Prevent Plant Guidelines

Prevent Plant Guidelines


Prevent planting is the inability to plant the intended crop within the normal planting period for that crop as stated in the special provisions. Eligibility will be determined by the insurance provider.


Prevent Planting Qualifications:

  • By Unit of Crop: The PP acres must be at least the lesser of 20 acres or 20% of the crop unit.


  • Insurable cause must be general to the area and the ground must be available for planting.


  • The eligible acres for each crop in each county is the highest number of planted and PP acres of the last four years, unless the crop requires a contract with a processor to be insured. For contract crops, the eligible acres are the number of acres specified in the processor contract.


  • If eligible acres are exhausted for the crop that qualified, then the insurance provider will make the loss payment to the alternative crop that comes closest to the loss amount of the qualifying crop, as long as there are acres available for the alternative crop. If the acres are rolled to a lower paying crop, the lower guarantee will be used. If the acres are rolled to a higher paying crop, the indemnity will be limited to the guarantee of the original crop.



What would make the acres not payable for prevented planting?

There are many situations that would make it not payable, here are a few:


  • Did not meet the 20/20 rule when the acreage was measured by the adjuster.
  • All eligible acres were used up on all crops.
  • Declared to a crop with no eligible acres, due to the fact that the crop was never planted in the county before by the producer.
  • Acres are limited by practice (irrigated and non-irrigated).
  • Land rented which already has a pre-existing condition is not covered for prevent planting.
  • Land is new breaking or the first year coming out of CRP.
  • Old water or a pre-existing condition:
    • If a pre-existing condition exists and a new event happens that expands the area of prevent planting, the expanded area may possibly qualify if the 20/20 rule is met and all other qualifiers are met. The old water would not be payable.
    • Once the acreage has been PP for four consecutive years, the acreage must be planted to a crop for two consecutive years before the land will be eligible for PP again.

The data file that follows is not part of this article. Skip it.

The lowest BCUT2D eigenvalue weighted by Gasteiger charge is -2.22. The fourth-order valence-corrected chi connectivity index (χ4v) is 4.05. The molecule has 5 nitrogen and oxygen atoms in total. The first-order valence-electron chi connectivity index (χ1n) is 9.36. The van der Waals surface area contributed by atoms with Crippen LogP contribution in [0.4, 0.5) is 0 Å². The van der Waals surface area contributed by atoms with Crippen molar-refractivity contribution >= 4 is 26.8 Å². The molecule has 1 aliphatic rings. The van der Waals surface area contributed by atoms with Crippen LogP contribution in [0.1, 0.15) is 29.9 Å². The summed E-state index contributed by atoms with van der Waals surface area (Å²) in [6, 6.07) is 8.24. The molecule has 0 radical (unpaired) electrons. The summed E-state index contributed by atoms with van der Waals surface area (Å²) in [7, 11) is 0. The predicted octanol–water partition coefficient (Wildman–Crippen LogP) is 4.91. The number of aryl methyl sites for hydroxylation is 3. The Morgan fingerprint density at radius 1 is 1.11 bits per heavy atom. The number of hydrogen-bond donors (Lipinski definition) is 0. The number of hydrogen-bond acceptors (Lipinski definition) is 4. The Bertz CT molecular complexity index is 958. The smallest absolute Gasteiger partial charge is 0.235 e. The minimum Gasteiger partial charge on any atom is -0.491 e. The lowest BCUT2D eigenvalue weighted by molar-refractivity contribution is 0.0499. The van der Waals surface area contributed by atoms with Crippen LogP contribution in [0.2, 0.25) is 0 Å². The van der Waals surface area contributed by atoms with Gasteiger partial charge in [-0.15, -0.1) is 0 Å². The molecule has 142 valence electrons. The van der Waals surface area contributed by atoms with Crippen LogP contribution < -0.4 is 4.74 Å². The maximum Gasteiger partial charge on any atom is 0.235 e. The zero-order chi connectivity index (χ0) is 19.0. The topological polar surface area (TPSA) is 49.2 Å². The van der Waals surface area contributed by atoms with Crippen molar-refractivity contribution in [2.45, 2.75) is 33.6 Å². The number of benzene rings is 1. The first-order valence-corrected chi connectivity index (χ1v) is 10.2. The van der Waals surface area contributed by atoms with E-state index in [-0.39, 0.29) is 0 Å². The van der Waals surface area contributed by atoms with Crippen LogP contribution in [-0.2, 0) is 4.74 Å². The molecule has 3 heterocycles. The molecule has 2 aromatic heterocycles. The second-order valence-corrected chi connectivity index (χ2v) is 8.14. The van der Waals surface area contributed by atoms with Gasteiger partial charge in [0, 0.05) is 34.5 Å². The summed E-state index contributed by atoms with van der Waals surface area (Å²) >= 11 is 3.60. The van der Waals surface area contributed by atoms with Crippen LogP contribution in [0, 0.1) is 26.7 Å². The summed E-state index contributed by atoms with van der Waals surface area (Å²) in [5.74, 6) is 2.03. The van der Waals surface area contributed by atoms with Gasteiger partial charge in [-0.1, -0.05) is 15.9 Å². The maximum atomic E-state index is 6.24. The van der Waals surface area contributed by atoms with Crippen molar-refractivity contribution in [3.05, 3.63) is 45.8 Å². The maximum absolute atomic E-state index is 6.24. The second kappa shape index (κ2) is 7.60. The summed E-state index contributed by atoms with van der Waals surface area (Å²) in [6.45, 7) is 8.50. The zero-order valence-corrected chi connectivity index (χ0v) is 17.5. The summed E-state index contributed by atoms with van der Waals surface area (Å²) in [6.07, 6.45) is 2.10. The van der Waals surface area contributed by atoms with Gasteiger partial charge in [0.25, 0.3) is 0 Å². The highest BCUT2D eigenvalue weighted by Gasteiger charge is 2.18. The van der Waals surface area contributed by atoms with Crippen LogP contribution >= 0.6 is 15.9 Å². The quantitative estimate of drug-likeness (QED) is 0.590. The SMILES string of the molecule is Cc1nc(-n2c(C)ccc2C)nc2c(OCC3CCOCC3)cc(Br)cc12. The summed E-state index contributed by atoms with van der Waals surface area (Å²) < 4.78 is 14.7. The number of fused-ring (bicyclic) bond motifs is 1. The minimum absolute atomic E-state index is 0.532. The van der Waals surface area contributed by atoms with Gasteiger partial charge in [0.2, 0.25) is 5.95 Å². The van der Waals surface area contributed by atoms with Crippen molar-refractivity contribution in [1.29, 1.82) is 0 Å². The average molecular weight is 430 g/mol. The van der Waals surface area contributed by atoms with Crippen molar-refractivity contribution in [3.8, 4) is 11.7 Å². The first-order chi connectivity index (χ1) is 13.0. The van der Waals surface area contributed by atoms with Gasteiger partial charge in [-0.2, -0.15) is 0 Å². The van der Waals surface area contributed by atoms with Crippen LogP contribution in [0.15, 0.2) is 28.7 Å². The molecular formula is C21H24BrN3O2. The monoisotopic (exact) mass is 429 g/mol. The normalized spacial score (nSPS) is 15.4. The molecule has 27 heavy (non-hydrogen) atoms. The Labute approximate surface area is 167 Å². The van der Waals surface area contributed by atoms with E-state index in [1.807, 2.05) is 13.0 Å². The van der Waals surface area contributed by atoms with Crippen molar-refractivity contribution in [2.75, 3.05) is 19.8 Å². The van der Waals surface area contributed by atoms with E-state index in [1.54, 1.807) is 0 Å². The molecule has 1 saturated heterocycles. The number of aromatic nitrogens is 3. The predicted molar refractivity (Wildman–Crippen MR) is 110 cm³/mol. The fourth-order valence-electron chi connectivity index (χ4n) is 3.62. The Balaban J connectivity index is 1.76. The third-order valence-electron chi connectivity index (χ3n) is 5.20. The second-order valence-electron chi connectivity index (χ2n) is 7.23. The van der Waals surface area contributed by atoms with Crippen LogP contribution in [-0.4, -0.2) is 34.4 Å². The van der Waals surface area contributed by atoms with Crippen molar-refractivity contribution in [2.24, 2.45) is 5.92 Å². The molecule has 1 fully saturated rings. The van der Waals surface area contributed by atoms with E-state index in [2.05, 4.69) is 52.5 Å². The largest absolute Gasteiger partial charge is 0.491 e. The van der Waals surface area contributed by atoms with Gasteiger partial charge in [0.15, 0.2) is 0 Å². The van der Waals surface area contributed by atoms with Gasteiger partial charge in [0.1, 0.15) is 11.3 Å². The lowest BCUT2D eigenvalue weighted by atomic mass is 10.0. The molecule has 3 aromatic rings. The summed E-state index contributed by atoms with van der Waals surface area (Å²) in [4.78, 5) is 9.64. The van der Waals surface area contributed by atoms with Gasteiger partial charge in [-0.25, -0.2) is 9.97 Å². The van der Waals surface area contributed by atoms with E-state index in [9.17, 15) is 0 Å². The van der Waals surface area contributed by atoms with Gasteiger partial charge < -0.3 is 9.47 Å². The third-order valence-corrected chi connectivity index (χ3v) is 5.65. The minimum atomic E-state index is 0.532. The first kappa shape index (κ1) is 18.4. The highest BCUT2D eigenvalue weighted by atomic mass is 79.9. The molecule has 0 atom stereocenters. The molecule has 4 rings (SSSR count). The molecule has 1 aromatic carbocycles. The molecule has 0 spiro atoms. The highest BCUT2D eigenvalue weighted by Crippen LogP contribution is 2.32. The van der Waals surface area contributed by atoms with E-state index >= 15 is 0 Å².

What happens if, after March 15, I pick up new land in a county that I have never farmed before and I encounter a prevent planting situation? Will I have coverage for prevent planting?


You will have PP coverage only if you submitted an intended acreage report within 15 days of adding the land to your farming operation stating the crops and acres intended to be planted. Will not cover a pre-existing situation.


New for 2021: Intended acreage reports can be filed the first two years the new county is farmed.


What if additional land is picked up in a county that I already farm?


An increase in the crop acre eligibility will be factored based on this year’s cropland acres divided by last year’s cropland acres.



Within one field, can I plant acres of one crop and call the wet acres PP using a different crop?

  • Yes – in two scenarios:
    • You planted both crops in that specific field in one of the last 4 years; or
    • You can provide proof you intended to plant the other crop (such as input receipts or be able to show that you had the ability to obtain the seed of the other crop)
  • Example: You have a 200-acre field. You intended to plant corn on all 200 acres but due to wet conditions you only get 50 acres of soybeans planted. You now can call the remaining 150 wet acres PP corn.
  • Important: When the PP acres are a different crop the planted acres in that FIELD, the PP acres must be at least 20 acres or 20% of the FIELD, even if you have enterprise units.


What is the deadline for reporting a PP claim?


You must report your PP claim to your agent within 72 hours of deciding to quit planting, but no sooner than the final planting date for the crop. PP losses initially reported at acreage reporting time may be denied!


Can I plant a cover crop on the PP ground?

  • Yes, a cover crop can be planted any time after the final planting date of the PP crop.
  • New for 2022: The cover crop can be hayed, grazed, or cut for silage, haylage, or baleage at any time without a reduction in a prevented planting payment.
  • A payment reduction will apply if the cover crop is harvested at any time for grain or seed.
  • Per RMA rules, corn cannot be used as a cover crop.


Other prevent planting acreage reporting notes:

  • PP acres will be determined by the adjuster.
  • PP acres or intended crop cannot be revised after the initial acreage report is signed.
  • For enterprise unit crops, only the planted acres count towards qualifying for the EU discount (plant in at least two sections and those sections must meet the 20/20 rule).



Corn Prevent Plant Example: You have two options:


  • Option 1: Collect 100% of the PP corn payment. A cover crop is allowed for soil conservation. The cover crop can be hayed, grazed, or cut for silage, haylage, or baleage at any time without a reduction in a prevented planting payment. With this scenario the APH is not affected.


  • Option 2: Collect 35% of the corn PP payment. The grower then plants soybeans, for example, after the LATE planting period for corn and insures the soybeans. No extra payment will be made on the corn PP acres, even if the soybeans have no loss. The corn APH will be penalized with 60% of the approved yield for the PP acres in that unit for that crop year.



2024 Prevent Plant Factors


CropBase PP Factor5% Buy-up (PF)
Dry Beans50%55%
Dry Peas60%65%
Sugar Beets45%50%